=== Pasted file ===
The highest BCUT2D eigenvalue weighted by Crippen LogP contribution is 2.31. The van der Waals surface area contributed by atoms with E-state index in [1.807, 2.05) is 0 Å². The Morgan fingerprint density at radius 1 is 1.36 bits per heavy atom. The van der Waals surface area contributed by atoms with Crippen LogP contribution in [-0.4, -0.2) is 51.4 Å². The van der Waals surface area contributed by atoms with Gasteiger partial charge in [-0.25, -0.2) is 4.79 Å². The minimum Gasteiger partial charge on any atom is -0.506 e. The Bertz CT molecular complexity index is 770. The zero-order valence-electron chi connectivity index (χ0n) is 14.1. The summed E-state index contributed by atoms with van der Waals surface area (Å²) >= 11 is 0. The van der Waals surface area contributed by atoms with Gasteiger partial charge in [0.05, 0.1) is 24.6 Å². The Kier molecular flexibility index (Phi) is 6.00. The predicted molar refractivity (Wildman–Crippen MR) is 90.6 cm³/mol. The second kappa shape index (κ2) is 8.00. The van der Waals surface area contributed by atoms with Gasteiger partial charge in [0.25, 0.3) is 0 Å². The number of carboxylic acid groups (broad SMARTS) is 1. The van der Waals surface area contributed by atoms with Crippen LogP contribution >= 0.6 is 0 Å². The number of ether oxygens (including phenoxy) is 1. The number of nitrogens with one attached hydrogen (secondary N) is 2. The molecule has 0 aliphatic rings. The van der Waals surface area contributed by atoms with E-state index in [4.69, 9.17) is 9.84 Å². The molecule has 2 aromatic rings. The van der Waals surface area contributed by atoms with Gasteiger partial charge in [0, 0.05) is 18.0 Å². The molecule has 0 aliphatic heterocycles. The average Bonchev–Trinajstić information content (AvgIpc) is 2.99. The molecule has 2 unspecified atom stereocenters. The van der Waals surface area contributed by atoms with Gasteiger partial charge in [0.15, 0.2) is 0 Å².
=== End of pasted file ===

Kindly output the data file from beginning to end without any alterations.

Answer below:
The highest BCUT2D eigenvalue weighted by Crippen LogP contribution is 2.31. The van der Waals surface area contributed by atoms with E-state index in [1.807, 2.05) is 0 Å². The Morgan fingerprint density at radius 1 is 1.36 bits per heavy atom. The van der Waals surface area contributed by atoms with Crippen LogP contribution in [-0.4, -0.2) is 51.4 Å². The van der Waals surface area contributed by atoms with Gasteiger partial charge in [-0.25, -0.2) is 4.79 Å². The minimum Gasteiger partial charge on any atom is -0.506 e. The Bertz CT molecular complexity index is 770. The zero-order valence-electron chi connectivity index (χ0n) is 14.1. The summed E-state index contributed by atoms with van der Waals surface area (Å²) >= 11 is 0. The van der Waals surface area contributed by atoms with Gasteiger partial charge in [0.05, 0.1) is 24.6 Å². The Kier molecular flexibility index (Phi) is 6.00. The predicted molar refractivity (Wildman–Crippen MR) is 90.6 cm³/mol. The second kappa shape index (κ2) is 8.00. The van der Waals surface area contributed by atoms with Gasteiger partial charge in [0.25, 0.3) is 0 Å². The number of carboxylic acid groups (broad SMARTS) is 1. The van der Waals surface area contributed by atoms with Crippen LogP contribution >= 0.6 is 0 Å². The number of ether oxygens (including phenoxy) is 1. The number of nitrogens with one attached hydrogen (secondary N) is 2. The molecule has 0 aliphatic rings. The van der Waals surface area contributed by atoms with E-state index in [4.69, 9.17) is 9.84 Å². The molecule has 2 aromatic rings. The van der Waals surface area contributed by atoms with Gasteiger partial charge in [0, 0.05) is 18.0 Å². The molecule has 0 aliphatic heterocycles. The average Bonchev–Trinajstić information content (AvgIpc) is 2.99. The molecule has 2 unspecified atom stereocenters. The van der Waals surface area contributed by atoms with Gasteiger partial charge in [0.15, 0.2) is 0 Å².